One of the estimates indicates that these plantations have resulted in sequestering approximately 26,580 tCO2 annually. Fifty-one group biogas plants were installed and according to a survey carried out in 2010, 40 of them were functional. These reduce 148 tCO2 annually. The project details and technical performance data are uploaded on the website, which is perhaps the only project uploading basic data (www.bioenergyindia.in).

The distribution of cost of production of this biomass power is as follows: 57% on fuel (biomass), 18% fixed cost, 15% maintenance, and 10% on labour. Thus, the project provided enormous social benefits as 45% of total generation cost remain within the community. The project spread in 28 villages also provided 32 borewells for 127 farmers, and 20 community borewells. These have resulted in increased crop intensity – more than two crops per year now – which, in turn, has increased farm income by 20%–30% (now it is about Rs 40,000–50,000 per acre).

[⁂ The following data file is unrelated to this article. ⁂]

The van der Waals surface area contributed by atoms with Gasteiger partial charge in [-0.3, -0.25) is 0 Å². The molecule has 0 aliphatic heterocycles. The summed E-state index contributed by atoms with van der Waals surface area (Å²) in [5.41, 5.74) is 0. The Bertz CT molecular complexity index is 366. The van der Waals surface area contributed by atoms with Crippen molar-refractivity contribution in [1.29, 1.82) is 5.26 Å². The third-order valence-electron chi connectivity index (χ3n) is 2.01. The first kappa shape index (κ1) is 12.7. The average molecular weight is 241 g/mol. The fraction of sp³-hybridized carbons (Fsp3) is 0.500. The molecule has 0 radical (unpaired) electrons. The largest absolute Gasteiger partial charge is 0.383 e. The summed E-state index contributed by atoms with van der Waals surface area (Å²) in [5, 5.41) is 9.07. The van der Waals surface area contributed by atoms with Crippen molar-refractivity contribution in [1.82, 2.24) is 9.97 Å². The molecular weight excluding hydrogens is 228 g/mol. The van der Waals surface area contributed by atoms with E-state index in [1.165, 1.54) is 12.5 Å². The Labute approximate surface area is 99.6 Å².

The project established 26 village bio-energy management committees, 26 village forest committees, and 72 new SHGs, and strengthened 68 old SHGs covering 2244 households (74%), 31 WUAs (216 hhs) and 33 biogas user groups (BUGs). The project has invested about Rs 7 crore on the 1-MW power plant. When fully operational, it can generate Rs 1.5–2.5 crore per year by selling power. Assuming a per capita income of Rs 12,000 per year (Tumkur district), in a typical grama panchayat with about 8000 persons, the turnover can be about Rs 9 crore. The project is spread over 4 grama panchayats, and thus the total turnover is about Rs 35 crore. Therefore, such a green intervention can enhance the overall income by about 7%–8%. It can also add to employment. About 100 people can be employed in the management of bioenergy packages that largely include biomass power generating units. In addition, employment in the plantations management and nursery arrangement can also add to green outcomes.